What does a guy have to do to get $13 billion out of JPMorgan Chase’s CEO Jamie Dimon? That’s the question United States Attorney General Eric H. Holder Jr. must have been asking. Despite the fact that the government had the mega-bank over the barrel with regard to its fraudulent behaviour leading up to (and helping to cause) the financial implosion, Dimon and his attack lawyers -uncharacteristically on the defensive – did not want to give out.
At issue, of course, were the rancid mortgage backed securities that JPMorgan shoveled into the gaping maw of idiot investors the world over. The Justice Department wanted JPMorgan to come clean on their involvement in the biggest financial scam in the history of humanity, and it wanted the bank to pay handsomely for the pleasure. Dimon was okay with paying – in fact, he generously offered between one and three billion – but he did not want to admit liability, which would open the bank’s vaults for enraged shareholders who got triply screwed in the deal. No, this would clearly cost JPMorgan a lot more than a slap on the wrist; Holder wanted the deal to hurt.
By all accounts, Dimon – who maintains the support of his board even though the embattled bank is fighting more civil, state and federal suits than former heads of the ANCYL – has had a hand on the till in the negotiations. On September 24, Dimon personally called one of Holder’s shock troops, and informed the Justice Department that he wanted to do a deal. There were several sticking points. The first, and most obvious, was the size of the settlement. The second, no less important as far as the bank was concerned, was an admission of liability. The third was a suit that the State of California was bringing against the bank, again with regard to their mortgage securities.
Another sticking point was the involvement of Bear Sterns and Washington Mutual, institutions that JPMorgan bought (with US government help, mind) during the financial crisis, not before it. JPMorgan argued that they shouldn’t be held liable for the activities of acquisitions post fact – a rather weak position when one takes into account how lucrative the taxpayer-underwritten purchases have been for the bank. The Justice Department, to their credit, wasn’t buying that argument. Nor would they negotiate terminating the California case. And they wanted lots and lots of money, some of it in the form of relief to customers holding garbage mortgages.
Last Friday, the bank and the Justice Department came to a tentative agreement: $13 billion dollars, and no break from the California case. There are critics claiming that this is far too high a penalty – it represents half of JPMorgan’s profits for 2012, and will certainly hurt blameless shareholders. But Washington had to show some moxy on this case, and moxy they have most certainly shown. Whether it is a case of too little too late, or overreaching and exploiting an easy target – consensus has not yet been reached. But to the outsider, despite its outlandish profits of late, JPMorgan under Dimon has looked like a 1980s building society ran by less gifted members of the Nat establishment.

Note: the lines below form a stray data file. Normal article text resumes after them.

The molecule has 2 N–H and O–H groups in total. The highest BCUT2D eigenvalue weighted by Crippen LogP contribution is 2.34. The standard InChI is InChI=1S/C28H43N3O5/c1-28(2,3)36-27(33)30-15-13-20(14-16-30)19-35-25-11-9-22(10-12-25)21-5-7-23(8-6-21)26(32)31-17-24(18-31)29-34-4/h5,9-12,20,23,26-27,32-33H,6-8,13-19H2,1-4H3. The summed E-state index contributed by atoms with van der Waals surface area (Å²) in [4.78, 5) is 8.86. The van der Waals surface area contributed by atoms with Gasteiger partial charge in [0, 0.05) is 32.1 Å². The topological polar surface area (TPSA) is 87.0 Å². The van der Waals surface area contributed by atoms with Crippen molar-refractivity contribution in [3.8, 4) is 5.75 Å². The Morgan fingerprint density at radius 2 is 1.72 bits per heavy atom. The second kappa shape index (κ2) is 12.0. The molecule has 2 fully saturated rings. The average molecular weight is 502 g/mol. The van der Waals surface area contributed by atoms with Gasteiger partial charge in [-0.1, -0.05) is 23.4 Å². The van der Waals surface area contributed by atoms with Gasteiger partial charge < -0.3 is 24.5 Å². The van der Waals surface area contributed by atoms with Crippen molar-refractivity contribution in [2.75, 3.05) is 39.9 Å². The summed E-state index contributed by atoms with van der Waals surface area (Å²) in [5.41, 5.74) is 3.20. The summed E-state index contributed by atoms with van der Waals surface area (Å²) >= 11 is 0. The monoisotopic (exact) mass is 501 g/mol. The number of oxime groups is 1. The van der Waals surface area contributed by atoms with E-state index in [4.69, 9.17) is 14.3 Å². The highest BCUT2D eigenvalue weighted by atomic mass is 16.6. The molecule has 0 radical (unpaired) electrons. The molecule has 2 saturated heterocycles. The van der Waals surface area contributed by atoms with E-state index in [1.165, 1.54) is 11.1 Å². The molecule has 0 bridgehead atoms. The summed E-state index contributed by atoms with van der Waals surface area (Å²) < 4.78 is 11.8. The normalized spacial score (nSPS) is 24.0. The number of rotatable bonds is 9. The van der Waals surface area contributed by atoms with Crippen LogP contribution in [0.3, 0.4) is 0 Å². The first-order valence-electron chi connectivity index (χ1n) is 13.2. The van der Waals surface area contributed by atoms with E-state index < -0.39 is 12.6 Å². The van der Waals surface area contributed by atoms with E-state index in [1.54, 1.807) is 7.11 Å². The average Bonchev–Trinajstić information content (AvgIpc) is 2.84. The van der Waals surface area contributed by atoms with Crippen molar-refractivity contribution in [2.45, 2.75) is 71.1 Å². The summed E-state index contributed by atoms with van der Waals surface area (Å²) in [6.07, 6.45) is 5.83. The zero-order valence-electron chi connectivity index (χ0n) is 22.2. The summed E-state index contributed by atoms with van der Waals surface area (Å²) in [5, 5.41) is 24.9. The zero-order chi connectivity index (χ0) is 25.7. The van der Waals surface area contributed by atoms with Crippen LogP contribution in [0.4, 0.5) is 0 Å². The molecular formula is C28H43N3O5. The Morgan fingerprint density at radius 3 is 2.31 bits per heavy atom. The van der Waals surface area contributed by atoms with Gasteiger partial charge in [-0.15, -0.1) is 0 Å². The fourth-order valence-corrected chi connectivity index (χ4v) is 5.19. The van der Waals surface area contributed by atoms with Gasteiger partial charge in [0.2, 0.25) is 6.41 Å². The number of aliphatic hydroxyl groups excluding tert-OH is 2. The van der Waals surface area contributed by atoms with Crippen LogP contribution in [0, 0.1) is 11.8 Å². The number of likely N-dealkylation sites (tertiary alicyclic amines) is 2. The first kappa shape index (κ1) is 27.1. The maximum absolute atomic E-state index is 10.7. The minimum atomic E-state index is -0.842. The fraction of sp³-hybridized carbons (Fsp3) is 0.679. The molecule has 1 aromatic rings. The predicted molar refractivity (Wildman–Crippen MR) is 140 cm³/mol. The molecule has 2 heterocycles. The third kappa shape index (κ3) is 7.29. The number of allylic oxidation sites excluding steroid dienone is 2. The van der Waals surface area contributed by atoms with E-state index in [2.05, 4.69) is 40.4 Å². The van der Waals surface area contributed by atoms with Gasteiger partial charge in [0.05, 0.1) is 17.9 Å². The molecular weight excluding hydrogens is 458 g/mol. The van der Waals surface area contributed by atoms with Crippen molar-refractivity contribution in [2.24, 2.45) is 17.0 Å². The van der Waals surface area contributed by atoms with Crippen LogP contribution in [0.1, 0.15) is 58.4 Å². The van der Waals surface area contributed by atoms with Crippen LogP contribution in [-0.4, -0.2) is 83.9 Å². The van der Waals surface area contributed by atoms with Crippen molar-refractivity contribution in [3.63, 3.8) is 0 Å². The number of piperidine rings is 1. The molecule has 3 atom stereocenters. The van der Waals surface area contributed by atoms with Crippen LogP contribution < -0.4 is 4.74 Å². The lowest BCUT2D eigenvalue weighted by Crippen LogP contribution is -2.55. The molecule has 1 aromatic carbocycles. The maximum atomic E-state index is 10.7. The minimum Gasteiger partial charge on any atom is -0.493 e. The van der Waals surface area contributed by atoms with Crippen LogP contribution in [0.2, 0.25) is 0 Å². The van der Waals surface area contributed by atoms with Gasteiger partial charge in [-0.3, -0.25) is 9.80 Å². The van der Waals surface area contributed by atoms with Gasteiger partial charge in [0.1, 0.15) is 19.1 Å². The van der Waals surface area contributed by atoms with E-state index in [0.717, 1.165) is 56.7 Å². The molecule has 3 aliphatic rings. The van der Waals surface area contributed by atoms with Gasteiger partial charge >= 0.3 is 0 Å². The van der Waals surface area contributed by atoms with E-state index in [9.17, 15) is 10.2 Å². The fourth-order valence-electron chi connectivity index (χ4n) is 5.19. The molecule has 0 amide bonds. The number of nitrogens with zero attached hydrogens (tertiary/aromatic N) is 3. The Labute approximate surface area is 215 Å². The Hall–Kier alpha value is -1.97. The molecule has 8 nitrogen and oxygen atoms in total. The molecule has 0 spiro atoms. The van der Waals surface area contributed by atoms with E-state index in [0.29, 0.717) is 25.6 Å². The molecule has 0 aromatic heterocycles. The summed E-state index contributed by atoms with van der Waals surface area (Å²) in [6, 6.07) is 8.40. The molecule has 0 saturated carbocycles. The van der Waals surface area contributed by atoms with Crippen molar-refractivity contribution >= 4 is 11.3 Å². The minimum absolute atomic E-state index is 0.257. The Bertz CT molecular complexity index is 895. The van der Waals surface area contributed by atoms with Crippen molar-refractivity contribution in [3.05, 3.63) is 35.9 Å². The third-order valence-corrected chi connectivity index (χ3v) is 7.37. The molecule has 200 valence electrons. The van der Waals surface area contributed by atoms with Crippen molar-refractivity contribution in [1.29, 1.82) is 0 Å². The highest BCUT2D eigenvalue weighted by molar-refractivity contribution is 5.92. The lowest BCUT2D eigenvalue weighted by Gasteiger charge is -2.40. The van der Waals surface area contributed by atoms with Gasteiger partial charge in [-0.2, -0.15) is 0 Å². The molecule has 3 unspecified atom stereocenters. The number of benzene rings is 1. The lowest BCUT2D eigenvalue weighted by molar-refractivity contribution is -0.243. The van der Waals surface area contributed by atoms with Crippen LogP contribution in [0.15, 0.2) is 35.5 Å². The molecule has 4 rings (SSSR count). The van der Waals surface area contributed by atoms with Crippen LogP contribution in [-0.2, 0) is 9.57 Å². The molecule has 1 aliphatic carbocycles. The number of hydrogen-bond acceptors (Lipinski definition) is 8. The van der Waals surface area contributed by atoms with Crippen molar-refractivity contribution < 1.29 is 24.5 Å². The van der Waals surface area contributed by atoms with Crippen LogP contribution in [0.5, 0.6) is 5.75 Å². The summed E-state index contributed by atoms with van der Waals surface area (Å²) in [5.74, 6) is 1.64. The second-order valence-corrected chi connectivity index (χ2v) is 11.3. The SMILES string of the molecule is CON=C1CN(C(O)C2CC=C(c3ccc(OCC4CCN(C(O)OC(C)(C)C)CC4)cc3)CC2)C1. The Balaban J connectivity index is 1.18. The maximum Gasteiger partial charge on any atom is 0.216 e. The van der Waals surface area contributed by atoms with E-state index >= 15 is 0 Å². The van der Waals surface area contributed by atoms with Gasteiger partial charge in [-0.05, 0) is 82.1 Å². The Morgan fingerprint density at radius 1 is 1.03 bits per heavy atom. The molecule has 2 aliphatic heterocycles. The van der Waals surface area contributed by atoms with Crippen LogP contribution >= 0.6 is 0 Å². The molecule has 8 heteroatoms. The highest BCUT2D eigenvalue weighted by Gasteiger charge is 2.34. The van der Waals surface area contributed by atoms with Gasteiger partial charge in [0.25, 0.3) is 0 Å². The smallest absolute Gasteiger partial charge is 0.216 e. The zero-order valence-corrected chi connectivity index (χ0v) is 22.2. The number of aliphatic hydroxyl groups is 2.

Let’s take, for instance, the debacle that unfolded in London last year, where $6 billion went errant after a series of botched trades. The bank is still on the hook for those losses, and faces lawsuits in the UK. In China, the bank showed itself to be particularly unsubtle in the hiring of princelings and the children of hyper-connected CCP mandarins – all of which is illegal, if small beer compared to the billions on hook in the mortgage derivatives debacle.
And while nothing is quite settled yet, it does look as if another Wall Street poobah, the eminently rotten Steven A. Cohen of SAC Capital, is soon to go down. SAC routinely flouted insider trader regulations in amassing way-too-good to be true profits for its hedge fund investors – an astonishing 25% returns since inception. Several of its traders are awaiting trial, and are certainly going to suggest that Cohen knew about their illicit activities. In fact, SAC’s filthiness was one of the louder, most discussed “secrets” on Wall Street, and it’s something of a wonder that Cohen has managed to hold out this long.
The Securities and Exchange Commission is looking to free SAC of about $1 billion in fines, and an admission of guilt – a record-breaking fine in a case like this. Outside investors have for the most part run screaming from SAC, and the fund is left managing Cohen’s estimated $6 billion piggybank. Times have gotten so tough that Cohen is offloading pieces from his prodigious art collection – two Warhols and a Gerhard Richter are about to go on the block, expected to fetch over $30 million. Indeed, Cohen may be forced to turn to art sales, given that the SEC settlement may see him banned from managing other people’s money.
So we are left with a question: does last week represent an emboldened Washington trying to redress the wrongs of Big Capital, who have scammed and cheated their way to immense wealth and showed scant regard for the financial system that allowed them to do so? Or are these a couple of small, symbolic gestures designed to make us plebs feel better about ourselves? There is no doubt that the settlements, particularly with regard to SAC, have sent a warning to Wall Street, but whether the warning resonates is a different issue. Dimon is still riding high, and while Cohen’s legacy has been destroyed, he still sits on almost unimaginable wealth. Band aids to stop a howitzer wound. But given that this is all the 99% can expect, we might as well rejoice in it. If only we could afford the champagne…DM
PHOTO: J.P. Morgan CEO Jamie Dimon (front) leaves the U.S. Justice Department after meeting with Attorney General Eric Holder, in Washington September 26, 2013. (REUTERS/Gary Cameron)
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